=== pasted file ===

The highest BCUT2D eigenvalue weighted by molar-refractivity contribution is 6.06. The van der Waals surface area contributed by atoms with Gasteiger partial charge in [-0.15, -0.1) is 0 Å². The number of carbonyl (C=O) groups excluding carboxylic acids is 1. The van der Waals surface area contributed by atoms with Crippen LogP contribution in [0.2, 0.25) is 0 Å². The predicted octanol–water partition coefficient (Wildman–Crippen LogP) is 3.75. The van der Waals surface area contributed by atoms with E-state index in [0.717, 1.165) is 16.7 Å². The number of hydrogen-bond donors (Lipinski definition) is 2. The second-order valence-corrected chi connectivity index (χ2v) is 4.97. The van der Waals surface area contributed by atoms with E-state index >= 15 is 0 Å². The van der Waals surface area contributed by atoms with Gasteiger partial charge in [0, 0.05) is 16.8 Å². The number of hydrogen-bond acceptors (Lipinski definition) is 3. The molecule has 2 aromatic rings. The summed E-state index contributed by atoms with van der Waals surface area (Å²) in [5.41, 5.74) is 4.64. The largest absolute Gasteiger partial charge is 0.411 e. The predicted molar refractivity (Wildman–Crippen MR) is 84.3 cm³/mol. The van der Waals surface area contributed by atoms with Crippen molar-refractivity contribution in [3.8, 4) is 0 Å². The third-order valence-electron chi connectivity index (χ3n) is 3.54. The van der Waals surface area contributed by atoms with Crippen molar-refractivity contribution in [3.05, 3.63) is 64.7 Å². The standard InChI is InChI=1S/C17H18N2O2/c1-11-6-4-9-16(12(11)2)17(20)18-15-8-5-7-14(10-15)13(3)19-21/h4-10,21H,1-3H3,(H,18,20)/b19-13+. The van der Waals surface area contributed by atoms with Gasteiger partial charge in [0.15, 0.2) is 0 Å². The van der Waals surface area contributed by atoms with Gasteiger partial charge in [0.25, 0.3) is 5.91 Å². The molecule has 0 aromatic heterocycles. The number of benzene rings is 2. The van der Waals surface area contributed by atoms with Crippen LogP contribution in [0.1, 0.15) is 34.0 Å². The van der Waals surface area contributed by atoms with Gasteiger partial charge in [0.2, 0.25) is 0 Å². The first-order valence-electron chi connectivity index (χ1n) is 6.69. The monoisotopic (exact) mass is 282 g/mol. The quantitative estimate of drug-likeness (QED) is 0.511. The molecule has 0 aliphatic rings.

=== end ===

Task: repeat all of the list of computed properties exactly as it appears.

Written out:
The highest BCUT2D eigenvalue weighted by molar-refractivity contribution is 6.06. The van der Waals surface area contributed by atoms with Gasteiger partial charge in [-0.15, -0.1) is 0 Å². The number of carbonyl (C=O) groups excluding carboxylic acids is 1. The van der Waals surface area contributed by atoms with Crippen LogP contribution in [0.2, 0.25) is 0 Å². The predicted octanol–water partition coefficient (Wildman–Crippen LogP) is 3.75. The van der Waals surface area contributed by atoms with E-state index in [0.717, 1.165) is 16.7 Å². The number of hydrogen-bond donors (Lipinski definition) is 2. The second-order valence-corrected chi connectivity index (χ2v) is 4.97. The van der Waals surface area contributed by atoms with E-state index >= 15 is 0 Å². The van der Waals surface area contributed by atoms with Gasteiger partial charge in [0, 0.05) is 16.8 Å². The number of hydrogen-bond acceptors (Lipinski definition) is 3. The molecule has 2 aromatic rings. The summed E-state index contributed by atoms with van der Waals surface area (Å²) in [5.41, 5.74) is 4.64. The largest absolute Gasteiger partial charge is 0.411 e. The predicted molar refractivity (Wildman–Crippen MR) is 84.3 cm³/mol. The van der Waals surface area contributed by atoms with Crippen molar-refractivity contribution in [3.8, 4) is 0 Å². The third-order valence-electron chi connectivity index (χ3n) is 3.54. The van der Waals surface area contributed by atoms with Crippen molar-refractivity contribution in [3.05, 3.63) is 64.7 Å². The standard InChI is InChI=1S/C17H18N2O2/c1-11-6-4-9-16(12(11)2)17(20)18-15-8-5-7-14(10-15)13(3)19-21/h4-10,21H,1-3H3,(H,18,20)/b19-13+. The van der Waals surface area contributed by atoms with Gasteiger partial charge in [0.15, 0.2) is 0 Å². The van der Waals surface area contributed by atoms with Gasteiger partial charge in [0.25, 0.3) is 5.91 Å². The molecule has 0 aromatic heterocycles. The number of benzene rings is 2. The van der Waals surface area contributed by atoms with Crippen LogP contribution in [0.1, 0.15) is 34.0 Å². The van der Waals surface area contributed by atoms with Gasteiger partial charge in [0.2, 0.25) is 0 Å². The first-order valence-electron chi connectivity index (χ1n) is 6.69. The monoisotopic (exact) mass is 282 g/mol. The quantitative estimate of drug-likeness (QED) is 0.511. The molecule has 0 aliphatic rings.